Question: "Who was Herod the Great?"
Answer: The name Herod comes up again and again in the New Testament from Matthew 2 to Acts 26. A casual reader might think that Herod had tremendous longevity as a ruler. However, Herod is the family name of a ruling dynasty in Palestine. There are four different Herods in the New Testament as well as Herod Philip II, who is referred to as Philip the tetrarch in the New Testament.
Herod I came to be known as Herod the Great and was also called King of the Jews. He ruled from 37 or 36 BC to 4 BC. He is mentioned in the New Testament in Matthew 2. Magi from the East came to Jerusalem looking for the one who had been born King of the Jews. Of course, this would arrest Herod’s attention, as this was his title. Herod called the scribes and determined that, according to prophecy, the Messiah would be born in Bethlehem. As the magi left for Bethlehem to find the Messiah, Herod asked them to report back to him with the location of the newborn King “so that I too may go and worship him” (Matthew 2:8).
Of course, Herod had no such intentions. The magi find Jesus and worship Him, presenting their gifts to Him, but they are then warned by God in a dream not to return to Herod. When Herod realizes that the magi have not reported back to him, he is furious and calls for the slaughter of all the boys up to two years old in Bethlehem and the surrounding area, hoping to end the life of any potential rival. God warns Joseph that he needs to flee to Egypt with Jesus and Mary. Jesus is not harmed; however, there is a great slaughter of the innocents in and around Bethlehem (Matthew 2:16–18). Such is Herod the Great’s biblical legacy.
Herod the Great was the son of a high-ranking official in the Hasmonean dynasty, which was ruling Palestine as an independent kingdom. He was an Idumean or Edomite (a descendant of Esau), but there had been intermarriage between Jews and Edomites, and Herod publicly identified himself as a Jew, although he was not faithful to observe Jewish Law. In 41 BC Herod the Great was named governor of Galilee. However, the Jewish Hasmonean dynasty was in conflict with Rome, and Herod supported Rome in the conflict. He was given the title King of the Jews by the Roman Senate and then charged with the responsibility of conquering Judea so that he could rule as a client king. After about three years of fighting, Herod was victorious in 37 or 36 BC.
As king of Judea, Herod the Great’s primary directive was to carry out the wishes of Rome. As always, Rome wanted to maintain peace and foster good will among the local inhabitants who had been conquered. (If that didn’t work, Rome would eventually respond with overwhelming force.) Herod tried to foster good will by reducing taxes, enacting policies that helped bring about economic prosperity, and building public works including the incredible artificial port city of Caesarea, the fortress of Masada, and fortifications around Jerusalem. Herod also built a magnificent palace for himself atop a man-made mountain. The palace was called the Herodium.
In order to gain favor with the Jews, Herod the Great greatly enlarged and updated the temple in Jerusalem to a size and magnificence it had never enjoyed before, not even under Solomon. This renovated structure became known as Herod’s temple. He also married Mariamne, a Hasmonean princess, and appointed her brother as high priest.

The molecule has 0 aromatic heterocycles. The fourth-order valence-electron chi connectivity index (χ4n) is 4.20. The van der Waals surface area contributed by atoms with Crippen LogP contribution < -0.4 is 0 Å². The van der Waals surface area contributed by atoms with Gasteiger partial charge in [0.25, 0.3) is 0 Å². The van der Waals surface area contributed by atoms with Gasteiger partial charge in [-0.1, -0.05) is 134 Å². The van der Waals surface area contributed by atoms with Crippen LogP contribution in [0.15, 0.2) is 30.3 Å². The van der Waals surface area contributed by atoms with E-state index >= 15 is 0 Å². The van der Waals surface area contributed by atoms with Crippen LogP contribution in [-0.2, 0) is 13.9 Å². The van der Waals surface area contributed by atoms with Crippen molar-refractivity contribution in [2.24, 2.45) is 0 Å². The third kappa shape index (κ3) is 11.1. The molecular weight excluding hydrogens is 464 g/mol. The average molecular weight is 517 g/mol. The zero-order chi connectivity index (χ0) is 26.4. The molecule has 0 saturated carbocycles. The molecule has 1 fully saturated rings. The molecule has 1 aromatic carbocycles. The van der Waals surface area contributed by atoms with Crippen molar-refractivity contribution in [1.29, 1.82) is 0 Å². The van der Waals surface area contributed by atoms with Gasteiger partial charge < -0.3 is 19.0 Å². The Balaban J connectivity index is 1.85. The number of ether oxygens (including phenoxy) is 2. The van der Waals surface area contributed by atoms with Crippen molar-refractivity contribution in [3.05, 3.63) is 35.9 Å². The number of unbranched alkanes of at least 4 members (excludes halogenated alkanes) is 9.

Despite his brilliant and ambitious building projects, Herod the Great had a dark side that showed itself in the events of Matthew 2 and in other historical events. He always feared potential rivals. He had his wife’s brother Aristobulus, the high priest, drowned in the swimming pool in his palace. He put to death 46 members of the Sanhedrin. He killed his mother-in-law. He also had his wife Mariamne murdered along with two of their sons, as he considered them potential rivals with legitimate claim to the throne because of their Hasmonean lineage. (Herod had ten wives in all and many other children who did not have Hasmonean blood.) Augustus Caesar is reported to have said, “It is better to be Herod’s dog than one of his children.” When placed in this context, the incident in Matthew 2 does not seem out of character.
In BC 4, after a long and excruciating illness, Herod the Great died. This news was reported to Joseph by an angel of the Lord in a dream in Matthew 2:19, so Joseph knew it was safe to return to Israel with Jesus.
Of course, our dating system will cause some consternation. We know that Herod died in 4 BC, which means that Jesus must have been born before 4 BC. It is normally assumed that Jesus was born in 1 BC (or perhaps 0 BC or AD 1), but these dates were assigned at least nine centuries later, and there were some errors in the calculations. So Jesus was born some time before 4 BC, and we do not know how much time passed between Joseph’s taking his family to safety in Egypt and Herod’s death.
Upon Herod the Great’s death, his sons were appointed rulers in his place. Archelaus was appointed ethnarch (ruler of an ethnic group, but not a king) of Samaria, Judea, and Idumea. He is mentioned once in Scripture: when Joseph heard that Archelaus was ruling in Judea in place of his father Herod, Joseph took his family to Nazareth in Galilee (Matthew 2:22–23). Philip (Herod Philip II) was appointed tetrarch of Iturea and Traconitus. Philip is mentioned later in the New Testament as the one who lost his wife to his half-brother, Herod Antipas, the Herod who was then rebuked by John the Baptist for taking his brother Philip’s wife (Matthew 14:3–4).
Herod the Great was an ambitious and ruthless ruler who set himself in opposition to the King of kings and Lord of lords. Throughout history and the scriptural record, we see the Herod family following in the footsteps of their father in opposing Christ.